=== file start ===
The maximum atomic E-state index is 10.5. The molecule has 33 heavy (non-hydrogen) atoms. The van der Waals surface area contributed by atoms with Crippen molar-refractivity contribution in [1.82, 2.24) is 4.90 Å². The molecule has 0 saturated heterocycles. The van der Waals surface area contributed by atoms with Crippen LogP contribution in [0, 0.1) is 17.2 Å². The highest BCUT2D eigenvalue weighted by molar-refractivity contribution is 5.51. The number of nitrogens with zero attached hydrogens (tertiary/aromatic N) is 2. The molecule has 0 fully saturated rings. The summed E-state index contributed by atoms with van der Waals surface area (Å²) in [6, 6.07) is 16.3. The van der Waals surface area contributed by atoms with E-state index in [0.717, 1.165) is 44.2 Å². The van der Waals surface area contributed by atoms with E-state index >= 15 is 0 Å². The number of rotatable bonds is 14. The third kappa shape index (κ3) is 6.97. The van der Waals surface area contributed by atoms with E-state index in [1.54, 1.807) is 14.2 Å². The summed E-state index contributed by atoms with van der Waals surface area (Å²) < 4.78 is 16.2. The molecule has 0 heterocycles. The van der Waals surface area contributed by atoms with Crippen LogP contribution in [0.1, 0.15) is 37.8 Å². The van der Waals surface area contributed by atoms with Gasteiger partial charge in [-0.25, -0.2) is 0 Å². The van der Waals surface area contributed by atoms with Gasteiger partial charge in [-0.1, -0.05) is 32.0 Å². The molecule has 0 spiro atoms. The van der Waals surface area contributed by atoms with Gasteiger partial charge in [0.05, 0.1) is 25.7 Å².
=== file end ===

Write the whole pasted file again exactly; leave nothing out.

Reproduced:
The maximum atomic E-state index is 10.5. The molecule has 33 heavy (non-hydrogen) atoms. The van der Waals surface area contributed by atoms with Crippen molar-refractivity contribution in [1.82, 2.24) is 4.90 Å². The molecule has 0 saturated heterocycles. The van der Waals surface area contributed by atoms with Crippen LogP contribution in [0, 0.1) is 17.2 Å². The highest BCUT2D eigenvalue weighted by molar-refractivity contribution is 5.51. The number of nitrogens with zero attached hydrogens (tertiary/aromatic N) is 2. The molecule has 0 fully saturated rings. The summed E-state index contributed by atoms with van der Waals surface area (Å²) in [6, 6.07) is 16.3. The van der Waals surface area contributed by atoms with E-state index in [0.717, 1.165) is 44.2 Å². The van der Waals surface area contributed by atoms with E-state index >= 15 is 0 Å². The number of rotatable bonds is 14. The third kappa shape index (κ3) is 6.97. The van der Waals surface area contributed by atoms with E-state index in [1.54, 1.807) is 14.2 Å². The summed E-state index contributed by atoms with van der Waals surface area (Å²) < 4.78 is 16.2. The molecule has 0 heterocycles. The van der Waals surface area contributed by atoms with Crippen LogP contribution in [0.1, 0.15) is 37.8 Å². The van der Waals surface area contributed by atoms with Gasteiger partial charge in [-0.25, -0.2) is 0 Å². The van der Waals surface area contributed by atoms with Gasteiger partial charge in [-0.1, -0.05) is 32.0 Å². The molecule has 0 spiro atoms. The van der Waals surface area contributed by atoms with Gasteiger partial charge in [0.05, 0.1) is 25.7 Å².